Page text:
Resting in a strip mall off of Northern Lights, Dos Manos leads a quiet revolution. They sell everything from cloth-based toys to shirts with ironic Alaskan sayings on them. At the side of the store rests an art gallery, where you can see for yourself how a retail store can make a difference. For local artists, stores like Dos Manos are what keep them afloat between fairs and markets. I sat down to speak with Kara, one of the owners, about the history of the store and why they choose to support local artists.
The Anchorage Market celebrates its 25th anniversary this summer. In honor of this milestone year, Bill Webb, owner of the Anchorage Market, took some time to talk with KRUA about the origin and evolution of the market. He also told us what we should expect to see at the market this season.
Clubs play a large role in student life at any universities. But what happens to Student Life on a campus where funds are scarce and budgets are being cut? I sat down with Club Council Business Manager Sarah Holland and Chair Michael McGuffin, to talk about the struggle of funding clubs during a time of financial restriction.
Music plays a big part in Alaskan culture. From the heavy metal scene to Salmonfest, music is a quick find in Alaska. At the foundation of the music scene are dedicated teachers who inspire young people to pick up an instrument. I sat down with Monica Letter, the operator of Girls’ Rock Camp Alaska, to talk about her experience inspiring tomorrow’s musicians.
KRUA’s Kyle Stropes sits down with David Holthouse, the writer of and inspiration for “Stalking the Bogeyman” as well as Devin Frey, who plays the main character, to learn more about the play. Frey and the cast of “Stalking the Bogeyman” will go on tour to Mat-Su, Homer, Valdez, and Fairbanks after the Anchorage performances are done. Holthouse is currently working on the script for his next play, which is also about a personal experience of his. The earliest the play will debut is in 2018.
College students know school can be challenging. But imagine trying to conquer assignments, papers and finals while also balancing your time as a devoted student athlete. Alysha Devine, the UAA women’s basketball team co-captain, is doing exactly that. As the team’s co-captain she joined the UAA Women’s Basketball team in ranking sixth in women’s NCAA Division II basketball in Indianapolis on April 4, 2016. The UAA women’s team fell to the Lubbock Christian with a final score of 78-73. Devine took time away from perfecting her three-point shot to meet with KRUA and discuss her family, basketball, and being a student athlete at UAA.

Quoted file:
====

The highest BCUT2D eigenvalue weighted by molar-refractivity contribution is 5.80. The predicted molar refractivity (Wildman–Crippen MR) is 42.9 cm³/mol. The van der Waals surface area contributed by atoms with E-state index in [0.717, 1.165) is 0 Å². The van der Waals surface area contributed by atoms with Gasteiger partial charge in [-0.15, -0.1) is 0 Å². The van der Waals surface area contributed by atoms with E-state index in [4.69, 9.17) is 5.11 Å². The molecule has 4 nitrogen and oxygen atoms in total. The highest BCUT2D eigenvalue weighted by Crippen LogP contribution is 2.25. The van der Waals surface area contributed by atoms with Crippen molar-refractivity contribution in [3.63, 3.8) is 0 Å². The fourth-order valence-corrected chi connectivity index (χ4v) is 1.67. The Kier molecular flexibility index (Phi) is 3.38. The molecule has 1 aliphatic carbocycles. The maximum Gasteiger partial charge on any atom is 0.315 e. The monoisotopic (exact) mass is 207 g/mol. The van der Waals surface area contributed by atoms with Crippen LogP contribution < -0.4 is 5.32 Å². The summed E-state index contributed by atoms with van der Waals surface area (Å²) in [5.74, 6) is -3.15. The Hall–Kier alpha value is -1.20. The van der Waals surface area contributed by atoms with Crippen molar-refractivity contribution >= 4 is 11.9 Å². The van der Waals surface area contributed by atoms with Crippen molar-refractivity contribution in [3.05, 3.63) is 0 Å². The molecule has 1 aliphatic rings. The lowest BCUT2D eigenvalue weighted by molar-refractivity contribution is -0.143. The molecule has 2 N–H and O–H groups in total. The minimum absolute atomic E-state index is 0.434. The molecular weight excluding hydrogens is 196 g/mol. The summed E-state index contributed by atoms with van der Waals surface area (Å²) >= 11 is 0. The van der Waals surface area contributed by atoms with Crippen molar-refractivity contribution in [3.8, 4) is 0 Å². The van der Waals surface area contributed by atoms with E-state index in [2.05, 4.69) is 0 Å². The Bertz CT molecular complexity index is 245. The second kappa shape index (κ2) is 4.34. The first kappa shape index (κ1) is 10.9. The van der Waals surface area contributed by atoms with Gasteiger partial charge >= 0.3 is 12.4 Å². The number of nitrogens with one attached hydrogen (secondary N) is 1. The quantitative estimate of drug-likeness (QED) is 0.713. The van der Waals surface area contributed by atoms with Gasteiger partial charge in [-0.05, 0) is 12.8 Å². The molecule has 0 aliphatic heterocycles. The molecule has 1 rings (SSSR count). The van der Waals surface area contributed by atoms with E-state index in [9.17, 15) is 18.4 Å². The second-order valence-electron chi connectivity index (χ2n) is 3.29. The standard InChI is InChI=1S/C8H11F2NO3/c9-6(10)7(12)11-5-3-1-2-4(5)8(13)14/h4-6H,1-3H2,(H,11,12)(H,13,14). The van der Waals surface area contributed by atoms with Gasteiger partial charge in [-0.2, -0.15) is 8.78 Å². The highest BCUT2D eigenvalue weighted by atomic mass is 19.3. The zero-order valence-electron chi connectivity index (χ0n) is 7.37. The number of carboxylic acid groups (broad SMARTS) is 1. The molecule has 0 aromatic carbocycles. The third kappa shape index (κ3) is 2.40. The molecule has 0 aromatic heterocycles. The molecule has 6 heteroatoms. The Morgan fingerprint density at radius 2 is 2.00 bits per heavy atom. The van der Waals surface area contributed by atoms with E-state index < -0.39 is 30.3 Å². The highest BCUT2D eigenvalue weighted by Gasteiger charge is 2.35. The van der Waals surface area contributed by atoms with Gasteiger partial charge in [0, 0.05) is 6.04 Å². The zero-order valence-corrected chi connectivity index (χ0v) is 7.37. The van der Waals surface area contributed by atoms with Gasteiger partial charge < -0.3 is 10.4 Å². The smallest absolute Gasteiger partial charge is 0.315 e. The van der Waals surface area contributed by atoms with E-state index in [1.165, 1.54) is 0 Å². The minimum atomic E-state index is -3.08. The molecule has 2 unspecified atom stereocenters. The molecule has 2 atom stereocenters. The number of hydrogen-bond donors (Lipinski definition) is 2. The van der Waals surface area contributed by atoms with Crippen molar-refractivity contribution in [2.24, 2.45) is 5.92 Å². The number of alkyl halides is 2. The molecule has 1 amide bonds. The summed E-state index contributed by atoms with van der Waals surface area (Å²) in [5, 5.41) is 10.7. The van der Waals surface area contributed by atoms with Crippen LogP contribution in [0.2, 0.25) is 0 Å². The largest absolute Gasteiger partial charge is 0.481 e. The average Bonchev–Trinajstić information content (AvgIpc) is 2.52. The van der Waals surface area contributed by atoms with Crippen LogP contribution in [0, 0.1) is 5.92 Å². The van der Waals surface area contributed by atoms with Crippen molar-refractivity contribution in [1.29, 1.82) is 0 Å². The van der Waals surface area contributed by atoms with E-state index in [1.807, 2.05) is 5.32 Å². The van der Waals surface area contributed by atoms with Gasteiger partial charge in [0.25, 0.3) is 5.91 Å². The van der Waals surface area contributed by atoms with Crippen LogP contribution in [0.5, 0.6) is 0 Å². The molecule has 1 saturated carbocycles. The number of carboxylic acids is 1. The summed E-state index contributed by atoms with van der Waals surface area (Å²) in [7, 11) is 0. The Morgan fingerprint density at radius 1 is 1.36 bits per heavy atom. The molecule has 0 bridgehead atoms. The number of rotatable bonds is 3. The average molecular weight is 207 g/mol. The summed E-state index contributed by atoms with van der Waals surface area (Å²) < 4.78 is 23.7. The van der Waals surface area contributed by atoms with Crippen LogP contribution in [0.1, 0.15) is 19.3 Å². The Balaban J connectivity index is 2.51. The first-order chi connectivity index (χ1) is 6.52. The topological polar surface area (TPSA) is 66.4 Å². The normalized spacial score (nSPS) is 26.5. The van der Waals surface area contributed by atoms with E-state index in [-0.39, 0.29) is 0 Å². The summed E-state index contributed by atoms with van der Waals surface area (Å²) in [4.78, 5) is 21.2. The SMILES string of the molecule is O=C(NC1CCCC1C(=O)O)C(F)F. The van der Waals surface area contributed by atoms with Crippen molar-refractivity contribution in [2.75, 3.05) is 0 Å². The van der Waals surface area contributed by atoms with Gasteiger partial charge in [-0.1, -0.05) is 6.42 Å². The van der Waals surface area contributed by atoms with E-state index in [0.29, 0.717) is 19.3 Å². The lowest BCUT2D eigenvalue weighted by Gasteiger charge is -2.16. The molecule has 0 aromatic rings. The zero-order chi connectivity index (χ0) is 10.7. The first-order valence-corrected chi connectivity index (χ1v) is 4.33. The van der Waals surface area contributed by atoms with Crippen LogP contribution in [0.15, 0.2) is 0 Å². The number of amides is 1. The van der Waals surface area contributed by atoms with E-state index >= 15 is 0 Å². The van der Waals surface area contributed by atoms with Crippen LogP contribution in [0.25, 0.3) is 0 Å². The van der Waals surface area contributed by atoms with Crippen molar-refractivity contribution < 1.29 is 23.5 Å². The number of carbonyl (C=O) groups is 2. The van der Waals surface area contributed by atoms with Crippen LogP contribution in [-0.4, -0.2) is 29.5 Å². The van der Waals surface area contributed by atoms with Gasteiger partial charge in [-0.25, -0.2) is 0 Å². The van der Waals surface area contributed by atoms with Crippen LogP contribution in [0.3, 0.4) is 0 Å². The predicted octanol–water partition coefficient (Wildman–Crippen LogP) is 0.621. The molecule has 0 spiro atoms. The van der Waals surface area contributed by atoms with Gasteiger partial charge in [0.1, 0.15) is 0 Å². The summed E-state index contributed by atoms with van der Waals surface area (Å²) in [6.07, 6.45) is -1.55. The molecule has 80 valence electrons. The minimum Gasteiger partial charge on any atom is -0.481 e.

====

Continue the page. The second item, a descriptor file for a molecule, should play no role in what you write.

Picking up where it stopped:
Terrorism often feels like a far-away subject, but for Anchorage emergency response teams it’s something that is very real. On April 1st the Beatrice McDonald Hall shut down in order to simulate a terrorist attack on a group of students, who were played by volunteers. News Reporter Abigail Slater spoke with Fine Arts Building Manager Cedar Cussins and Emergency Manager Ron Schwartz to find out what goes into making a simulation like this a reality.
During a recent trip to Glasgow, Scotland news reporter Kyle Stropes stopped a Starbucks barista and two student filmmakers, who were filming street performers in the City Center, to ask them about their perception of the state of Alaska. Naturally, they thought that Alaska was a cold and rural state, but that was the extent of their knowledge of the Last Frontier. However, they all had one thing in common…Alaska was on their to-do list.
School is tough no matter who you are. But imagine having the military relocate you across the country from your hometown then having your hip give out, all while trying to produce a film and juggle a full load of classes. That was what happened to Liz Savage Spring of 2015. Liz is currently a senior student in the Journalism program, and after a year of recovery from hip surgery she came in to talk to us about what it’s like to pursue a dream while dealing with health issues.
Spice, an illegal form of synthetic marijuana, has become a chronic issue on Anchorage’s streets. This cheap drug is popular among Anchorage’s low income and homeless population, it elicits a quick high and effects people differently. KRUA spoke with Assemblyman Ernie Hall who sits on the Assembly Committee on Regulation and Taxation of Marijuana. KRUA also interviewed Nicole Crites, whose husband runs a Medical Marijuana business and who has been giving free Marijuana to people who will destroy their Spice in front of her, about the possibility of the legal retail sale of marijuana providing a legal and safer alternative to spice.